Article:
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358 NICE—DINE WITH THE. GOVERNOR.
river Var, (now dried up) beyond which boundary, saith a sagacious French tourist *j the fire-fly, so abundant in the1 country around Nice, never adventures. The cause of this rigid abstinence from a trespass to which the "denizens of air," (as, I thitik^ Darwin* affectedly calls them,) have a peculiar claim, is not very obvious; nor, as it appears to me, is the fact very clearly substantiated. •" •
The governor dined at three o'clock. We were ushered into an apartment which was darkened to exclude the sun. The diningroom, darker still, was illuminated by a crowd of wax candles; and thus, if we did not * burn day-light," we burnt the day. The room was small, and the party rather large, at least, large enough to fill it: so that, methinks, the exchange of natural for artificial heat was not altogether judicious. However, the repast was worthy of Gallic science: would that I could say so much for Sardinian taste! For our host marshalled the ladies in one long line, and the gentlemen in another, as if the fair sex had been nothing more than beautiful
DEPARTURE OF LORD HASTINGS. S59
images; something to look at only, and not listen to!—I abominate such heathenish inventions!—All that passed worthy of being re-corded in this place was an unsuccessful attempt of my own to obtain a rose !—Perhaps it is just as well that it chanced so; that rose might have been prolific in tkornsl What a fine moral! Rochefoucauld isright—" Quelque difference qui paroisse entte les fortunes, il y a une certaine compensation de biensetde maux qui les rend egales/\.-j< .? .1 M \h >.» •. . V
As the evening advanced we bade farewell to the family of Lord Hastings, with a regret, I believe, seldom experienced under circumstances of this nature. But their whole conduet .while, on board had been rso kind and conciliating—the expression of their good-will at parting evinced so much amiableness and excellence of heart, .that there was not an officer of the ship who did not unite in extolling and in following them with all the best wishes. Such, indeed, ever result from the exhibition of good taste and good feeling!
Mr. Tennant also, who had hitherto accompanied us in our wanderings, remained at 360 MALTA—PROMOTION OF LIEUT. MARSHAM.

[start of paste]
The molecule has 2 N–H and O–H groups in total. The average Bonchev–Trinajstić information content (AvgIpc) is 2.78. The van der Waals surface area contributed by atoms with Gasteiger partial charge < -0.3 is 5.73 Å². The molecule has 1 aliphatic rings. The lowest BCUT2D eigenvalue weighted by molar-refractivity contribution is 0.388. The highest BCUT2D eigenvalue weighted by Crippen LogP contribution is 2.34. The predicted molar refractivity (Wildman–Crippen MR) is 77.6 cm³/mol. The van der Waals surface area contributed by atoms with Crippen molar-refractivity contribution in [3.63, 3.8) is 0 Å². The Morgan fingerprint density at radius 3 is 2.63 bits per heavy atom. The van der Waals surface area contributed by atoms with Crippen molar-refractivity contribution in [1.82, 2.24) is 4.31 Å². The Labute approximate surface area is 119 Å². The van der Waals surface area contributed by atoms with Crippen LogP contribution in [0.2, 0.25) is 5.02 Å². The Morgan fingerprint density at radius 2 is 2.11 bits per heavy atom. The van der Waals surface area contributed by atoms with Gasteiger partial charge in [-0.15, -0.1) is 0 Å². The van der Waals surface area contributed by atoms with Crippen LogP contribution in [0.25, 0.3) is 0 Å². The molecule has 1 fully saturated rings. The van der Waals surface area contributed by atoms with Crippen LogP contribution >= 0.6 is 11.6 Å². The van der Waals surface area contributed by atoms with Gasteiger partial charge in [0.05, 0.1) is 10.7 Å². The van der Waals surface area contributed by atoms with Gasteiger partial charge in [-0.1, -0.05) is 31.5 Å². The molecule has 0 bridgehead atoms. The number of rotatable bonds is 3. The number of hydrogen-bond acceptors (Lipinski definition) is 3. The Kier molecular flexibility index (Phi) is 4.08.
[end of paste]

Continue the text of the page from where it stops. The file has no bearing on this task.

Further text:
Nice, leaving us to indulge the hope that he would rejoin the ship before she left her station. The other passengers forsook us at the same time—" white spirits and black, red spirits and grey,"—for we have had them of all colours!
Tuesday, 10th May.—Sailed for Malta at an early hour this morning, with a light wind, which has continued pretty nearly all the day.
Saturday, 14th May.—The wind called a Tramontano has for several days past carried us at the rate of six or seven knots an hour: the weather is delightfully mild.
Tuesday, 17th May.—Arrived very early in the morning at Malta, after beating about all night off the island. It blew hard, and was too dark for us to enter the preceding evening.
It is with no small satisfaction that by the arrival of his majesty's ship Rose (Hon. Captain Abbot,) we learn the promotion of my friend Marsham to the rank of commander, arising solely from the capture of the Greek pirates, recorded in a foregoing chapter. Although we shall lose him by the circumstance, yet it is of a nature too important and too reputaCHARACTER OP CAPT. MARSHAM. 361
ble to permit regret to overpower the pleasurable feelings which should and which do attend his preferment. Long may he live to enjoy it! • *
The senior midshipman, Mr. Smaile, was at the same time, and for the same cause, promoted to the rank of lieutenant. We are conveying the Greek pirates to Hydra to be delivered up to the government.
Thursday, 19th May.—Left Malta with a fine wind for the Archipelago. Captain Marsham came out with us a couple of miles, and on quitting the ship was warmly cheered by the crew. A better dispositioned man does not exist upon the face of the earth, nor one with a heart more open to every generous and honourable feeling. During the time that we have been together, placed too as we necessarily have been in hourly intercourse, sufficient opportunity has been afforded for the discovery of even the minutest turn of character. Nor have I neglected in this instance what is my constant practice in others; and I think it a duty, no less than it is a pleasure and a pride to me, to enter in this page of my Journal my impartial 362 REPORTED DEATH OF THE PACHA OF EGYPT.
testimony to his merits*. If people deserve censure when they do amiss, they are equally entitled to praise when they do well. And mine, however trivial and unimportant it may be accounted, shall not be withheld when I see a cause, and such cause, to record it!
The elder son of Sir Manley Power accompanies us on this voyage; and there is Anarguros Condouriotti, a nephew of the Greek chief, on board, with a Greek damsel, to whom Captain Hamilton gives a passage.: :.. s. -. J Saturday Morning, 2lst May.—Between the Island of Cerigo and the South coast of the Morea. 'We have sailed at the. rate of ten knots in the hour1 nearly ail the way from Malta. Our present destiny is Milo, and then, probably, Alexandria: since the news of the death of the Pacha of Egypt reached us on the morning prewous ta .our departure from Malta, the captain is extremely anxious about it: but circumstances may change our plans, and the rumour is not well authen^ ticated.
Whit-Sunday, 22d May.—Off Milo, but not likely to touch at present. The report.here